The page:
Augusta hesitated. “One of my uncles stole women’s clothing occasionally,” she said. “It was really too bad of him, because if he returned it at all, it would be abominably stretched out in the shoulders. But he said that he got into the habit at Eton and could not help himself.”

            “If we are referring to the green crepe,” said Blackfarthing awfully, “I assure you, madam, the only reason I should steal it is if I planned to burn it! It does not become you, and even less can I think it would be become me!”

            “Certainly not!” she said.

            “Thank you!” he said, somewhat mollified.

            “With your hair, you would certainly look better in lavender. Perhaps a blue chiffon.”

            “I do not hesitate to tell you, madam,” said Blackfarthing, goaded beyond endurance, “that you are the most odious girl—who is also a ninja!—of my acquaintance!”

            “I daresay I am the only girl—who is also a ninja—of your acquaintance,” said Augusta, apparently impervious to such set-downs. “So it stands to reason.” She pushed open the window and stepped up onto the sill.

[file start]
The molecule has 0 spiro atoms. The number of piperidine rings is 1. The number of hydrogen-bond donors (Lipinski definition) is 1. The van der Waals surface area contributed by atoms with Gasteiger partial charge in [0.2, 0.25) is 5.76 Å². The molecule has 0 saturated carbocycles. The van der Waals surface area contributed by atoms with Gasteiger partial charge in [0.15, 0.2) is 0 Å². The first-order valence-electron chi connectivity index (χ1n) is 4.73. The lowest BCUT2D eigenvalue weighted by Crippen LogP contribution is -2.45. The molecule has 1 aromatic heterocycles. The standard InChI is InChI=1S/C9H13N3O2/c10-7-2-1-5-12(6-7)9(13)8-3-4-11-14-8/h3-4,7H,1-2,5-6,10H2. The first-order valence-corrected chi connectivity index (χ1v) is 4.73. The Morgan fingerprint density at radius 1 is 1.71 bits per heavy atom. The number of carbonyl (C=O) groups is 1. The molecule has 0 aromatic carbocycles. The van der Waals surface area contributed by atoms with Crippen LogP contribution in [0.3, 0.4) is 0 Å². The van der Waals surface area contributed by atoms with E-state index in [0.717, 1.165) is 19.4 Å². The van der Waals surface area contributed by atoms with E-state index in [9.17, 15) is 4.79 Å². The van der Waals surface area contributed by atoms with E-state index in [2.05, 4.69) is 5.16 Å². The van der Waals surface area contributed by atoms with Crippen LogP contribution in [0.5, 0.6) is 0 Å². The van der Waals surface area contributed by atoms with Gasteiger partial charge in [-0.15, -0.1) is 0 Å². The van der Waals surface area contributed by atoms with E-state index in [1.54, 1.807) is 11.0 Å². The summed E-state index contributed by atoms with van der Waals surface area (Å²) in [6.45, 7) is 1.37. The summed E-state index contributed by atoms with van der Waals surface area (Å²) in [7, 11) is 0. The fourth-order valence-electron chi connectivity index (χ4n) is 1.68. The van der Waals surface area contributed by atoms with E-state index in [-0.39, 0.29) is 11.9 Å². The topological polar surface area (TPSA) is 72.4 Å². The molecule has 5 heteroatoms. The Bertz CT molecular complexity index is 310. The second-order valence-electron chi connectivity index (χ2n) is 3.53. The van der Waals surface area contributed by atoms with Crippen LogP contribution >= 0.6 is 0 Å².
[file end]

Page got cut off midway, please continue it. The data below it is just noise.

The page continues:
This alarmed Blackfarthing greatly. First of all, it seemed likely that she might fall out the window if he made any sudden movements in her direction, and secondly, the grungy orange glow that served for moonlight in London now surrounded her, which meant that he could see a very well-defined outline of—err—limbs. And the thing that happened to limbs when they got to the top and became something else entirely.

            And if he could see this, it was quite likely that anyone outside in the gardens, if they happened to look up into the wrong place at the wrong moment, might see it as well.

            “Miss Rothingham, you must come down from there at once!”

            “I will do no such thing,” said Augusta. “I am going out this window, and you are going to go back to the party and utter no word of this to anyone.”

            “Surely you cannot expect me to do that!” said Blackfarthing, deeply shocked.

            “I cannot conceive of any reason why you should not!” Augusta tossed her head, which would have been more effective without the hood encasing her curls. “Particularly since you will have a very difficult time convincing anyone that the daughter of your respectable hostess is actually a ninja!”

            “You have mistaken my meaning,” said Blackfarthing stiffly. “A pretty fool I should look, putting such stories about! I scarcely believe it myself! No, madam, I am convinced that you cannot expect any man of honor to allow a lady to go out a second-story window unescorted at such an hour of the night!”

            Augusta hesitated. “Would it be much different if it were a first-story window?”

            “That,” said Blackfarthing, “we shall never know! Now come down from that window at once!”

            Far from responding to this masterly tone, Augusta pulled her hood down over her forehead and said “Pooh! I wish you wouldn’t talk such fustian.”